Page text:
Anyone who is a fan of anime or a number of cartoons might be familiar with “abridged” series. Episodes of the series (or just scenes) are edited and often given new voice-overs by an amateur staff (I mean not professional, although I suppose there could be “professional” abridgers out there and I just have no clue; and not talking about people who make parodies or write satire) to make fun of the original series. It’s pretty easy to do this with anime because their mouths are made to be relatively flexible with speech (for the translation switches). Or simply because most animated series lack a lot of the expression of a normal human face. Anyway, these are very complicated and good ones require a lot of time and effort and skill. Some popular ones I know of include Code Ment (an abridgement of “Code Geass”), Yu-Gi-Oh! Abridged, and Hellsing Ultimate Abridged. You could also count something like How It Should Have Ended, which is a channel that actually creates the graphics for a mini-video of sorts that creates scenarios of how certain movies, video games, and TV shows should have ended (e.g., “The Dark Knight”, “Jaws”, “Lost”, “Harry Potter”, “Captain America”, etc.).
I’m curious if abridged series count as Electronic Literature. They are made specifically to be seen electronically, and often include text you have to read for a joke or understanding something. Clip Art is frequently used, along with internet memes and slang. Viewers also don’t just simply watch it for enjoyment (although that’s the major reason to watch them… typically because they’re very funny). They’re mostly satire and “this makes no sense, why did they do it this way?” They make you really think about what goes on in the show/movie/what-have-you. In fact, if you look at things like “How It Should Have Ended”, then that’s even closer to Electronic Literature than the average abridged series. They require computer graphics and drawing, because the stories they draw from are usually live-action. It’s just easier to use cartoons. I wouldn’t call the abridged series I’ve seen cartoons or shows… for one thing, the main material/stories they draw from aren’t originally produced by the abridgers. They’re borrowing stories and such from the movie/TV/video game people. “His He” gets farthest from that, but the point still stands. They don’t act like they OWN “Inception”. They just used their style to make fun of the movie’s numerous plot holes. There’s still a level of computer skill involved in creating the videos. Video editing is not easy. Then there’s recording new voices to fit the mouth movements or time changes. Then there’s inserting new images, sound effects, music, and text onto the frames. Besides directing the flow of the episode in the first place.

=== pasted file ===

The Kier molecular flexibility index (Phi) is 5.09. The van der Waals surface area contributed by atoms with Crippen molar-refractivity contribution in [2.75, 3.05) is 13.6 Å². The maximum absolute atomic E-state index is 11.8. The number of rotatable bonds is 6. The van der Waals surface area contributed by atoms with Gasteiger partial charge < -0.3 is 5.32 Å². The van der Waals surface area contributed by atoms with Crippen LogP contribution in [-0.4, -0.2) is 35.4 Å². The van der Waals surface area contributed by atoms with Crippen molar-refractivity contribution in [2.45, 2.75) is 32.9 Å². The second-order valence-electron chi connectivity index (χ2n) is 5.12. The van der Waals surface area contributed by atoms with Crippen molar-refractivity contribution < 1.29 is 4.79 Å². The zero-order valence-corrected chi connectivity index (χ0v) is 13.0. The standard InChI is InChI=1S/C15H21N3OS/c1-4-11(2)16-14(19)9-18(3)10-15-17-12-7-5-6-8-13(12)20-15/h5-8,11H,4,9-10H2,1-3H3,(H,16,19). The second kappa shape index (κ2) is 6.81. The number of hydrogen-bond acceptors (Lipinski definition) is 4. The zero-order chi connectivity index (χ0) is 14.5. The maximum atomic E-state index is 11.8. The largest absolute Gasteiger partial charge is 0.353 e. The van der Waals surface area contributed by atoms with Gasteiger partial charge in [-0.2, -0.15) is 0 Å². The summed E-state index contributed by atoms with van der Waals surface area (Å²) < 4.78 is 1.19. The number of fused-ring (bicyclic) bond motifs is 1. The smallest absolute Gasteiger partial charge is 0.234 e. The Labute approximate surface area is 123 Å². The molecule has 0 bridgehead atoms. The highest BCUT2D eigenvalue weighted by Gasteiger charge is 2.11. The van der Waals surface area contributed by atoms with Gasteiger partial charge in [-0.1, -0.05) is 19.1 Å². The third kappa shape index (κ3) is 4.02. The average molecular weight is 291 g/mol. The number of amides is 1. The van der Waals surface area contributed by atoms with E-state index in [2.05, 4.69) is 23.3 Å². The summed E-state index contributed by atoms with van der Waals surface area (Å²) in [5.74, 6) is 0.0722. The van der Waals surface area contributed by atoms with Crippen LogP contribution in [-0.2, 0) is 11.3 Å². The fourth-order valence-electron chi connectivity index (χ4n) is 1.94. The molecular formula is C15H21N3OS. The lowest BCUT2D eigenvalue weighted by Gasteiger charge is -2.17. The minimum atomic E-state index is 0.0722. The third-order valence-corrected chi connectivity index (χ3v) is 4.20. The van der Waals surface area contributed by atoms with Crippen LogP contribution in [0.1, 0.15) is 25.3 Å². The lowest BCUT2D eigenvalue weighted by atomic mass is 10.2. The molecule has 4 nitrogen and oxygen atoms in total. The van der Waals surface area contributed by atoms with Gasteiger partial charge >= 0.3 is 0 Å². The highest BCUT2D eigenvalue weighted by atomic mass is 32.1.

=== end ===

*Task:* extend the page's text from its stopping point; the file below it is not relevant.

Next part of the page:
And actually, if you’re looking at a series (or a group of videos) and not just someone who posts a single stand-alone video, then you’ll see that the creators actually kind of create stories or characters of their own. The point is more to highlight and make fun of the lesser-celebrated aspects of the characters’ personalities and actions, along with bits of the plot, but they eventually turn into something else. For instance, in the “His He” videos, Superman and Batman have an on-going coffee hangout where a number of the superheroes (and villains) who star in their videos come to hang out at the end of the episode. In Yu-Gi-Oh abridged… well… every character has their own… highlighted personality. Of sorts.
It’s just a thought.